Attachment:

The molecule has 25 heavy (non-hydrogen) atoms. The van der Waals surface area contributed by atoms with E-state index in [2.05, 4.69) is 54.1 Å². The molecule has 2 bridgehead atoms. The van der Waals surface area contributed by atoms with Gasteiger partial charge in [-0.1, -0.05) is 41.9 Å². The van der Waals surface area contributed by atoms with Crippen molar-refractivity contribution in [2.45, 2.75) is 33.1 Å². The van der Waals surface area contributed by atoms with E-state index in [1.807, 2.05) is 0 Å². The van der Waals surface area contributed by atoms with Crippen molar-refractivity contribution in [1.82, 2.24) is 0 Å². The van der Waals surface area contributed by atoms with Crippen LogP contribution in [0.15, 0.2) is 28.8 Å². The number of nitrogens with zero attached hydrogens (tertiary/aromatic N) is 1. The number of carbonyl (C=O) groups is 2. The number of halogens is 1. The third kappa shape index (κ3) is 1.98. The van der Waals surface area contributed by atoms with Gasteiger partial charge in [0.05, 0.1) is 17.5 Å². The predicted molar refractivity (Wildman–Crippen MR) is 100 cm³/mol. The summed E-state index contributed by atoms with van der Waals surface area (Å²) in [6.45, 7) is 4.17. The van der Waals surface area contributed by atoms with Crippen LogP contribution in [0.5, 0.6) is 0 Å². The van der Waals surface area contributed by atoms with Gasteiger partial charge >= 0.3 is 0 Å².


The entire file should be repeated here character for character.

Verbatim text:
The molecule has 25 heavy (non-hydrogen) atoms. The van der Waals surface area contributed by atoms with E-state index in [2.05, 4.69) is 54.1 Å². The molecule has 2 bridgehead atoms. The van der Waals surface area contributed by atoms with Gasteiger partial charge in [-0.1, -0.05) is 41.9 Å². The van der Waals surface area contributed by atoms with Crippen molar-refractivity contribution in [2.45, 2.75) is 33.1 Å². The van der Waals surface area contributed by atoms with E-state index in [1.807, 2.05) is 0 Å². The van der Waals surface area contributed by atoms with Crippen molar-refractivity contribution in [1.82, 2.24) is 0 Å². The van der Waals surface area contributed by atoms with Crippen LogP contribution in [0.15, 0.2) is 28.8 Å². The number of nitrogens with zero attached hydrogens (tertiary/aromatic N) is 1. The number of carbonyl (C=O) groups is 2. The number of halogens is 1. The third kappa shape index (κ3) is 1.98. The van der Waals surface area contributed by atoms with Gasteiger partial charge in [0.05, 0.1) is 17.5 Å². The predicted molar refractivity (Wildman–Crippen MR) is 100 cm³/mol. The summed E-state index contributed by atoms with van der Waals surface area (Å²) in [6.45, 7) is 4.17. The van der Waals surface area contributed by atoms with Crippen LogP contribution in [0.5, 0.6) is 0 Å². The van der Waals surface area contributed by atoms with Gasteiger partial charge >= 0.3 is 0 Å².